"Beyond those gates" : how the process of earning a college degree in prison shapes a person's hoped-for self.

dc.contributor.advisorAlleman, Nathan F., 1975-
dc.creatorAbouras, Rachel, 1994-
dc.creator.orcid0000-0001-9762-8408
dc.date.accessioned2024-05-16T15:56:17Z
dc.date.available2024-05-16T15:56:17Z
dc.date.created2023-08
dc.date.issued2023-08
dc.date.submittedAugust 2023
dc.date.updated2024-05-16T15:56:18Z
dc.description.abstractThe purpose of this narrative inquiry was to explore how the process of earning a college degree in the prison context shaped the hoped-for selves of 23 formerly incarcerated individuals. My research focus was twofold: First, I wanted to understand how the content of participants’ hoped-for selves changed as a result of earning a college degree in prison; then, I wanted to understand what aspects of the higher education in prison (HEP) context contributed to those changes. Using a conceptual framework that combined symbolic interactionism (Blumer, 1969) with possible selves theory (Markus & Nurius, 1986; SI-PSs), I was able to explore how certain contextual factors–namely, learning interactions and the physical environment–influenced what participants understood to be desirable, yet plausible, for themselves in the future. Findings revealed that participants tended to envision their future selves in increasingly community service-oriented terms while attending college in prison. Additionally, participants often saw themselves pursuing further education in the future. These community-oriented, academic future selves remained consistent even after one’s release from prison. Further, findings highlighted how interactions where participants felt validated by their faculty, connected to their peers, and/or were able to develop increased self-awareness significantly influenced how they viewed themselves in the future. Participants’ hoped-for selves were, in other words, largely shaped by three overlapping processes which I refer to as confirmation, connection, and contextualization. These processes each necessitated and facilitated a capacity to be vulnerable and expose oneself emotionally in an environment where vulnerability was typically discouraged. This study thus underscores the importance of vulnerability in the prison college classroom, as well as the unique ways in which the prison environment may, paradoxically, enhance a person’s learning experience. Implications for research, theory, and practice are outlined and discussed.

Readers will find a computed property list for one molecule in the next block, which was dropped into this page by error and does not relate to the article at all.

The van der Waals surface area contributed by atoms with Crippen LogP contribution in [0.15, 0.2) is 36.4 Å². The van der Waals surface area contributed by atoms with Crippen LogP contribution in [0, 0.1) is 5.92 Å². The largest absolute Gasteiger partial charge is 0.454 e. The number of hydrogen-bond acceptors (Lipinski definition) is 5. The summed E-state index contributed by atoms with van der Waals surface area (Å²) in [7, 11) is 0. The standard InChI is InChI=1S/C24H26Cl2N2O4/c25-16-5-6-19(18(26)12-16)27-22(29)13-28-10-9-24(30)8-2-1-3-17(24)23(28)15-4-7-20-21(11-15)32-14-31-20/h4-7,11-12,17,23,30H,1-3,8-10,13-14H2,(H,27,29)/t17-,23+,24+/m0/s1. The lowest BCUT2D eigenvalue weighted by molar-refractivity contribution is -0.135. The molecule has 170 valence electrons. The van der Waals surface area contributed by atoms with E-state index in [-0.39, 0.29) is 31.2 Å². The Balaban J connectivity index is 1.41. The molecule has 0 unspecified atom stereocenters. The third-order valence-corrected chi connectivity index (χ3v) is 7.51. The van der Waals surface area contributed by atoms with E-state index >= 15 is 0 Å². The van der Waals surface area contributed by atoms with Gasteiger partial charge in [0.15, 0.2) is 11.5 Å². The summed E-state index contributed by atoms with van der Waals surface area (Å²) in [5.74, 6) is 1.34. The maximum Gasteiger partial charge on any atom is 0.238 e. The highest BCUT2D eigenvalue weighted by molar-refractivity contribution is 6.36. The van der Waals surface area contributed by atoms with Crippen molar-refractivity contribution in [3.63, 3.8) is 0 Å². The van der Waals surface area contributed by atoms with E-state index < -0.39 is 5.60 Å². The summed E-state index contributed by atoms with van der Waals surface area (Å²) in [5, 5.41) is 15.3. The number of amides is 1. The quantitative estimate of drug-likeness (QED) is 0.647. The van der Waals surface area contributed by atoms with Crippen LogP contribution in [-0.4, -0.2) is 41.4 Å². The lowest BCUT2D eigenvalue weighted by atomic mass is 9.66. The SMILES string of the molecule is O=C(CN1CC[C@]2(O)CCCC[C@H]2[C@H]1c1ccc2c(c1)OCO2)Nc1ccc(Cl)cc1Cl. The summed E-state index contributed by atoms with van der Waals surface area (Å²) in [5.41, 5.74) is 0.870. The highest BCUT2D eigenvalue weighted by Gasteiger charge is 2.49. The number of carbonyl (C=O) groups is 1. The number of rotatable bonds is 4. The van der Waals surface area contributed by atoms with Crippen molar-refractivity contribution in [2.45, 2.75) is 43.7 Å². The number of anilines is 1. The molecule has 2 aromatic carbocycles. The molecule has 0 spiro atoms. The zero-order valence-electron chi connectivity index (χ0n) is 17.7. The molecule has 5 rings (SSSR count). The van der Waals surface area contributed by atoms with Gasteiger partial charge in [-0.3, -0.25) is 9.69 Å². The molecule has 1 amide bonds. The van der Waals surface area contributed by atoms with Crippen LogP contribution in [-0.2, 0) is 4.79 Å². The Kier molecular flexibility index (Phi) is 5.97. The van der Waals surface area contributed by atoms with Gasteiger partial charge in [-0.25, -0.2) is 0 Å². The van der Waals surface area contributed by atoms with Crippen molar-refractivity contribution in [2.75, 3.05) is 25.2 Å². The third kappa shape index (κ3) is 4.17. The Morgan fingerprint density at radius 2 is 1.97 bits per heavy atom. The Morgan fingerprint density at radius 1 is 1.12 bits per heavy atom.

dc.format.mimetypeapplication/pdf
dc.identifier.uri
dc.identifier.urihttps://hdl.handle.net/2104/12715
dc.language.isoEnglish
dc.rights.accessrightsNo access – contact librarywebmaster@baylor.edu
dc.title"Beyond those gates" : how the process of earning a college degree in prison shapes a person's hoped-for self.
dc.typeThesis
dc.type.materialtext
local.embargo.lift2025-08-01
local.embargo.terms2025-08-01
thesis.degree.departmentBaylor University. Dept. of Educational Leadership.
thesis.degree.grantorBaylor University
thesis.degree.namePh.D.
thesis.degree.programHigher Education Studies & Leadership
thesis.degree.schoolBaylor University

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